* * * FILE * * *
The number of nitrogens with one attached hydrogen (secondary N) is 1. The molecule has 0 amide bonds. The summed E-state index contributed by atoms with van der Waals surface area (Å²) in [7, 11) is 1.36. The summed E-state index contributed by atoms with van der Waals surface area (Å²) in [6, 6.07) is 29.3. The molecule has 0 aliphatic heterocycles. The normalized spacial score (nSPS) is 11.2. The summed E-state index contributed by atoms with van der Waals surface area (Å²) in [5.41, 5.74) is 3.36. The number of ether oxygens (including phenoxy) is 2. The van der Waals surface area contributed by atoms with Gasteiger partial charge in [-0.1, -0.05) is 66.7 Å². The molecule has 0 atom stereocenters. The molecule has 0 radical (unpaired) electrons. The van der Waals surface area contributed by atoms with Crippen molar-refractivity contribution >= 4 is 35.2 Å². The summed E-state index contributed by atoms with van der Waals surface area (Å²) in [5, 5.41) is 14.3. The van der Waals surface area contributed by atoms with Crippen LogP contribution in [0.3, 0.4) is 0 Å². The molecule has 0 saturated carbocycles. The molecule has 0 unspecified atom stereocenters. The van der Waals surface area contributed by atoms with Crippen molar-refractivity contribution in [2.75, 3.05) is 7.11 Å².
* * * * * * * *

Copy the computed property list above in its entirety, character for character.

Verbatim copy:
The number of nitrogens with one attached hydrogen (secondary N) is 1. The molecule has 0 amide bonds. The summed E-state index contributed by atoms with van der Waals surface area (Å²) in [7, 11) is 1.36. The summed E-state index contributed by atoms with van der Waals surface area (Å²) in [6, 6.07) is 29.3. The molecule has 0 aliphatic heterocycles. The normalized spacial score (nSPS) is 11.2. The summed E-state index contributed by atoms with van der Waals surface area (Å²) in [5.41, 5.74) is 3.36. The number of ether oxygens (including phenoxy) is 2. The van der Waals surface area contributed by atoms with Gasteiger partial charge in [-0.1, -0.05) is 66.7 Å². The molecule has 0 atom stereocenters. The molecule has 0 radical (unpaired) electrons. The van der Waals surface area contributed by atoms with Crippen molar-refractivity contribution >= 4 is 35.2 Å². The summed E-state index contributed by atoms with van der Waals surface area (Å²) in [5, 5.41) is 14.3. The van der Waals surface area contributed by atoms with Crippen LogP contribution in [0.3, 0.4) is 0 Å². The molecule has 0 saturated carbocycles. The molecule has 0 unspecified atom stereocenters. The van der Waals surface area contributed by atoms with Crippen molar-refractivity contribution in [2.75, 3.05) is 7.11 Å².